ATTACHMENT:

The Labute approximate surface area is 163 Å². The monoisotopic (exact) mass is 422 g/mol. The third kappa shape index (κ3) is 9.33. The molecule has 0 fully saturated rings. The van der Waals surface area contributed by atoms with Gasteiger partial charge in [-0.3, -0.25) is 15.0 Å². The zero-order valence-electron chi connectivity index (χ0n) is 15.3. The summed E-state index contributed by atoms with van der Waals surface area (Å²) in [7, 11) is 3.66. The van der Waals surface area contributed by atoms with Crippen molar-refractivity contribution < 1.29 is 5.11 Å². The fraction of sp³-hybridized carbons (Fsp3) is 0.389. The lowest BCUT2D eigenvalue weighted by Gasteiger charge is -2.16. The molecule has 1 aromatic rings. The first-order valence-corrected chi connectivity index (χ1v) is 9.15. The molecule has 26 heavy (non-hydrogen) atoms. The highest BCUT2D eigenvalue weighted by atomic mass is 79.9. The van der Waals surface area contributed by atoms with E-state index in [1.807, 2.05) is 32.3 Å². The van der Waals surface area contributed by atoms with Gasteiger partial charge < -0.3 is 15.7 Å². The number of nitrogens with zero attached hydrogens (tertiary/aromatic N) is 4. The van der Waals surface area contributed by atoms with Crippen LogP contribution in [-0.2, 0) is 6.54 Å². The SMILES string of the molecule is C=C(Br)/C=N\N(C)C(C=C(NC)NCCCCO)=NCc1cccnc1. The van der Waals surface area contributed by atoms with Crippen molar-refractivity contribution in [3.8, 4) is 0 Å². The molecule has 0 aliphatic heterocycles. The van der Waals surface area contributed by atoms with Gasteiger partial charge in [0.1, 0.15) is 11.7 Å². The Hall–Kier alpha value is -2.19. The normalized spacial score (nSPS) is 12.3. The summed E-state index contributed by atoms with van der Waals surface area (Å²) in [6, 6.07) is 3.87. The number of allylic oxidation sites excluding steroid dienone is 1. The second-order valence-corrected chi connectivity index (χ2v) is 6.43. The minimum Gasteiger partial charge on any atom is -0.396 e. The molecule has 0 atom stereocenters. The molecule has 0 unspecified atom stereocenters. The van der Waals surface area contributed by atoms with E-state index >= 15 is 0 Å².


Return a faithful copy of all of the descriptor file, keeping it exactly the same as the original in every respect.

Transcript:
The Labute approximate surface area is 163 Å². The monoisotopic (exact) mass is 422 g/mol. The third kappa shape index (κ3) is 9.33. The molecule has 0 fully saturated rings. The van der Waals surface area contributed by atoms with Gasteiger partial charge in [-0.3, -0.25) is 15.0 Å². The zero-order valence-electron chi connectivity index (χ0n) is 15.3. The summed E-state index contributed by atoms with van der Waals surface area (Å²) in [7, 11) is 3.66. The van der Waals surface area contributed by atoms with Crippen molar-refractivity contribution < 1.29 is 5.11 Å². The fraction of sp³-hybridized carbons (Fsp3) is 0.389. The lowest BCUT2D eigenvalue weighted by Gasteiger charge is -2.16. The molecule has 1 aromatic rings. The first-order valence-corrected chi connectivity index (χ1v) is 9.15. The molecule has 26 heavy (non-hydrogen) atoms. The highest BCUT2D eigenvalue weighted by atomic mass is 79.9. The van der Waals surface area contributed by atoms with E-state index in [1.807, 2.05) is 32.3 Å². The van der Waals surface area contributed by atoms with Gasteiger partial charge < -0.3 is 15.7 Å². The number of nitrogens with zero attached hydrogens (tertiary/aromatic N) is 4. The van der Waals surface area contributed by atoms with Crippen LogP contribution in [-0.2, 0) is 6.54 Å². The SMILES string of the molecule is C=C(Br)/C=N\N(C)C(C=C(NC)NCCCCO)=NCc1cccnc1. The van der Waals surface area contributed by atoms with Crippen molar-refractivity contribution in [3.8, 4) is 0 Å². The molecule has 0 aliphatic heterocycles. The van der Waals surface area contributed by atoms with Gasteiger partial charge in [0.1, 0.15) is 11.7 Å². The Hall–Kier alpha value is -2.19. The normalized spacial score (nSPS) is 12.3. The summed E-state index contributed by atoms with van der Waals surface area (Å²) in [6, 6.07) is 3.87. The number of allylic oxidation sites excluding steroid dienone is 1. The second-order valence-corrected chi connectivity index (χ2v) is 6.43. The minimum Gasteiger partial charge on any atom is -0.396 e. The molecule has 0 atom stereocenters. The molecule has 0 unspecified atom stereocenters. The van der Waals surface area contributed by atoms with E-state index >= 15 is 0 Å².